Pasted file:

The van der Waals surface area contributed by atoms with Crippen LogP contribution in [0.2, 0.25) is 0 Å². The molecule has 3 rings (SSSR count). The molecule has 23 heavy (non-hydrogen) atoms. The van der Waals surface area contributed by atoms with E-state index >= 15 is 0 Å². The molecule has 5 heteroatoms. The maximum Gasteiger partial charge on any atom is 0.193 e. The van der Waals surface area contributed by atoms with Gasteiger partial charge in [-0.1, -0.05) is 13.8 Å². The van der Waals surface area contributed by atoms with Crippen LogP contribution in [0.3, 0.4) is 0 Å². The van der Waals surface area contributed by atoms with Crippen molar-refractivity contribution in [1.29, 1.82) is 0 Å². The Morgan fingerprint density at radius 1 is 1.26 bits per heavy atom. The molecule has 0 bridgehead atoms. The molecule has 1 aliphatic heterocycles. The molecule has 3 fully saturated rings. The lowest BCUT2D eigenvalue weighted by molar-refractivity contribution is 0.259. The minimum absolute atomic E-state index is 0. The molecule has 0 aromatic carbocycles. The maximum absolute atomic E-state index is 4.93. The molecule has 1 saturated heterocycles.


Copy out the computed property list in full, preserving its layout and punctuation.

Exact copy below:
The van der Waals surface area contributed by atoms with Crippen LogP contribution in [0.2, 0.25) is 0 Å². The molecule has 3 rings (SSSR count). The molecule has 23 heavy (non-hydrogen) atoms. The van der Waals surface area contributed by atoms with E-state index >= 15 is 0 Å². The molecule has 5 heteroatoms. The maximum Gasteiger partial charge on any atom is 0.193 e. The van der Waals surface area contributed by atoms with Gasteiger partial charge in [-0.1, -0.05) is 13.8 Å². The van der Waals surface area contributed by atoms with Crippen LogP contribution in [0.3, 0.4) is 0 Å². The van der Waals surface area contributed by atoms with Crippen molar-refractivity contribution in [1.29, 1.82) is 0 Å². The Morgan fingerprint density at radius 1 is 1.26 bits per heavy atom. The molecule has 0 bridgehead atoms. The molecule has 1 aliphatic heterocycles. The molecule has 3 fully saturated rings. The lowest BCUT2D eigenvalue weighted by molar-refractivity contribution is 0.259. The minimum absolute atomic E-state index is 0. The molecule has 0 aromatic carbocycles. The maximum absolute atomic E-state index is 4.93. The molecule has 1 saturated heterocycles.